There are many areas of apologetics that people find interesting. However, there is one area that is more personal and close to the heart and that is the problem of evil. From biblical times down to the present, Christians have wrestled with the problem of evil and suffering. In recent years, treatments of evil have fallen into two extremes: 1) highly technical and philosophical treatises, and 2) popular and rather shallow examinations that offer little more than Christian cliches. Norman Geisler, in If God, Why Evil?, is able to bridge the gap between these two extremes. Despite the subtitle, there is not much new about the questions asked, but the depth and accessibility of the answers is extremely refreshing.
Geisler begins with three views of evil: pantheism, atheism and theism, arguing that the theistic treatment is the best. The nature of evil is the heart of the problem, leaving people wondering how God could create evil. Geisler suggests that evil is not something but is rather the absence of something. Geisler deals with the origin of evil, explaining that it comes from Lucifer and not God. Perhaps suffering in the short-term could be endured but the persistence of evil is a problem. Geisler argues that just because God has not yet removed evil, does not mean that he will not. While from our perspective evil often seems pointless, Geisler demonstrates, both from the Bible and experience, that God often uses evil to bring about a greater good. Geisler brings his philosophical knowledge to bear on the question of why God cannot remove evil while protecting our freedom. As we see so many natural disasters around the world, Geisler helpfully works through a number of the issues that surround physical evil. Part of people’s struggle with God is the question of miracles. With great humility, Geisler wrestles with the problem of why sometimes God miraculously intervenes in suffering and why he often does not. The final two chapters are two of the most common and hardest questions: the problem of hell and the problem of those who have never heard about Jesus. Geisler addresses these problems with a strong commitment to the Bible and a pastoral heart toward the difficulty of the answers. The book ends with three appendices: 1) the problem of animal death before Adam, 2) evidence for the existence of God, and 3) a critique of the Shack.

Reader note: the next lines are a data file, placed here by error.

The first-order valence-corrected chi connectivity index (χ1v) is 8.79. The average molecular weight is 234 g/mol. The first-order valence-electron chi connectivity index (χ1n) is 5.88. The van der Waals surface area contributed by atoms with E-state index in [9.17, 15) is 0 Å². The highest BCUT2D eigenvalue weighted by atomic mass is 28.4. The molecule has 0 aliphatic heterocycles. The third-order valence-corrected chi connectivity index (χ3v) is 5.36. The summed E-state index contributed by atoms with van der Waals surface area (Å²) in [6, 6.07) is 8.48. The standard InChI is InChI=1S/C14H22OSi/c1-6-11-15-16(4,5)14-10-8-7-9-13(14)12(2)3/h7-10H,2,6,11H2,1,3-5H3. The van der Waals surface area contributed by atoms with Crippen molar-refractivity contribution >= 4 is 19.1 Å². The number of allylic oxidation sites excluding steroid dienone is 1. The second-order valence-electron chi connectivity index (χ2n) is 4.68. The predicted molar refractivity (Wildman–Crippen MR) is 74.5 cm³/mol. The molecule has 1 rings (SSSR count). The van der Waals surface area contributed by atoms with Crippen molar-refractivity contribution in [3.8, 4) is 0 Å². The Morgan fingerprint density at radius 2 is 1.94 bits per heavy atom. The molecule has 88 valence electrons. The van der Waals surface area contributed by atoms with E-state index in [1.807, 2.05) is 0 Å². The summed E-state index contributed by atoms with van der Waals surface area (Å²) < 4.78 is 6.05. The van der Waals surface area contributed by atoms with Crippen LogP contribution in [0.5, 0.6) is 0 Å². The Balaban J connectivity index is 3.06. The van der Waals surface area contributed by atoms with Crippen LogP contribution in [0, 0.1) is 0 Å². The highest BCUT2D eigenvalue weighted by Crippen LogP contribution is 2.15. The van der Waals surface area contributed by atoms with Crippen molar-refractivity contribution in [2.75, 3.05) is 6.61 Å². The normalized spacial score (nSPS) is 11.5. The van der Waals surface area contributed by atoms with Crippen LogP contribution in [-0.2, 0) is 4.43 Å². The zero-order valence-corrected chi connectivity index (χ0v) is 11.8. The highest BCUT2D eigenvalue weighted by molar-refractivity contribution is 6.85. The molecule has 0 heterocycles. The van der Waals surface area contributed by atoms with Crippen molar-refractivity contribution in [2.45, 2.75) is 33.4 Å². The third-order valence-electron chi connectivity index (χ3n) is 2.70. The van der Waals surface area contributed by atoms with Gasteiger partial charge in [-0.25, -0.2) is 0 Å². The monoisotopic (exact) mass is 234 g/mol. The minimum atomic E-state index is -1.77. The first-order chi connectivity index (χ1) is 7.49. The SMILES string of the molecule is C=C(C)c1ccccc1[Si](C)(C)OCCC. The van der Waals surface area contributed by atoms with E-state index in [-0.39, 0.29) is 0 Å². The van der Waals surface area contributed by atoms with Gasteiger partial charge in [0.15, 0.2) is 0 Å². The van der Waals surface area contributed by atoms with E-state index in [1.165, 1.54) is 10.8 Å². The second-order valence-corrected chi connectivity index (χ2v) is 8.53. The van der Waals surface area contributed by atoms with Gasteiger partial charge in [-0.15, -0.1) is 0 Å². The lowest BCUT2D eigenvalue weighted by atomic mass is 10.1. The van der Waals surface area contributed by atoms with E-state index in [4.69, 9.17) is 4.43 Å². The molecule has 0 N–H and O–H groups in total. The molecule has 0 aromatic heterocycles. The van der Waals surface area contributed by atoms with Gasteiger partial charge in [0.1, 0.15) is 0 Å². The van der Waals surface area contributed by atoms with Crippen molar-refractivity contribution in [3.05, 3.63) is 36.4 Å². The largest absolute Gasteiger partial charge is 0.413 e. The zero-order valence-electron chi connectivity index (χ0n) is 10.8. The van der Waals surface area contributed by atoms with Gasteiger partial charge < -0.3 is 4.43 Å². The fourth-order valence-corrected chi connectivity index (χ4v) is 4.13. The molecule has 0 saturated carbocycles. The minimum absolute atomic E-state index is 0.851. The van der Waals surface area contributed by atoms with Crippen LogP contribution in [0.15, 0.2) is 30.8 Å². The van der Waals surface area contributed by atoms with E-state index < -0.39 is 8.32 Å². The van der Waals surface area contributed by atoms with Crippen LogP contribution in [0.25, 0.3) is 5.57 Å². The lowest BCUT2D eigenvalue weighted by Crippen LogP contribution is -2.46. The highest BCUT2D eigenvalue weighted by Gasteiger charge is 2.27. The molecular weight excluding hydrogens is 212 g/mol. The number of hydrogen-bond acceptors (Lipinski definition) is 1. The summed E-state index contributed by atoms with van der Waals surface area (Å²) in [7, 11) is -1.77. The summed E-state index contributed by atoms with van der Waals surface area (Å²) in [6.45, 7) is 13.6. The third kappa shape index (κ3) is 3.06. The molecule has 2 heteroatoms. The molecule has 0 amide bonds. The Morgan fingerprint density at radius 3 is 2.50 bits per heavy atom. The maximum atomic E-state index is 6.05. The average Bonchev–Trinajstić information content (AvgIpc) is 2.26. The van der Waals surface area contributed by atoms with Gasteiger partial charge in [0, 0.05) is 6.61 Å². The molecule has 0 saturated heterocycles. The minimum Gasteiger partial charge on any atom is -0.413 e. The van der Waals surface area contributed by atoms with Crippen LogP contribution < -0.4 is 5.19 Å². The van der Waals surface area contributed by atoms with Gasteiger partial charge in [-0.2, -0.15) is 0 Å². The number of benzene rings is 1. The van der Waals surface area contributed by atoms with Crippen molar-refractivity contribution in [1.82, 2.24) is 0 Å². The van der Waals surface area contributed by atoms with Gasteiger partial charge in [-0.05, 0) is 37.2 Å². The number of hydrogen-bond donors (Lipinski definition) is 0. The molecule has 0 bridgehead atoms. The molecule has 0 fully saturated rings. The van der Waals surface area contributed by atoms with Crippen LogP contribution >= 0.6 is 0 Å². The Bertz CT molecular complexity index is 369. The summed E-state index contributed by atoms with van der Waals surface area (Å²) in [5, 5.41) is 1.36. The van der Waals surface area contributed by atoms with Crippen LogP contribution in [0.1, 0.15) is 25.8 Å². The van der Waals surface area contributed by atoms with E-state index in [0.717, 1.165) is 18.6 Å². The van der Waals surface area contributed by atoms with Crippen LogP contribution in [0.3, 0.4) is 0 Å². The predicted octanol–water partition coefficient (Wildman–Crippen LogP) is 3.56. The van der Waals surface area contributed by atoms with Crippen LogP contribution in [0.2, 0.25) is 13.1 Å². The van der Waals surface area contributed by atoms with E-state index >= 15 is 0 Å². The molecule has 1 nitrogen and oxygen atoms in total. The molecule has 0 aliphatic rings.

The great strength of this book is the balance Geisler is able to maintain between philosophical depth and accessibility. Geisler has thought through each of the questions and he presents his arguments with full philosophical integrity. At the same time, Geisler presents his material with many illustrations from his pastoral ministry and even his own private life. Geisler is well aware that these are not just theoretical issues but that they are causing real pain for real people. Geisler has witnessed and experienced this same pain and it impacts his presentation. Another strength of this book is that Geisler is able to be strong on the issues where there is a clear biblical answer but is not afraid to be flexible in the areas where there is more ambiguity. Geisler, without being dogmatic in this latter category, presents the options with their strengths and weaknesses, and allows the reader to determine their own position.
This is an important and useful book for both skeptics and for Christians who are struggling with suffering. No matter where one is at on their spiritual walk, If God, Why Evil? has something to teach all of us.
Stephen J. Bedard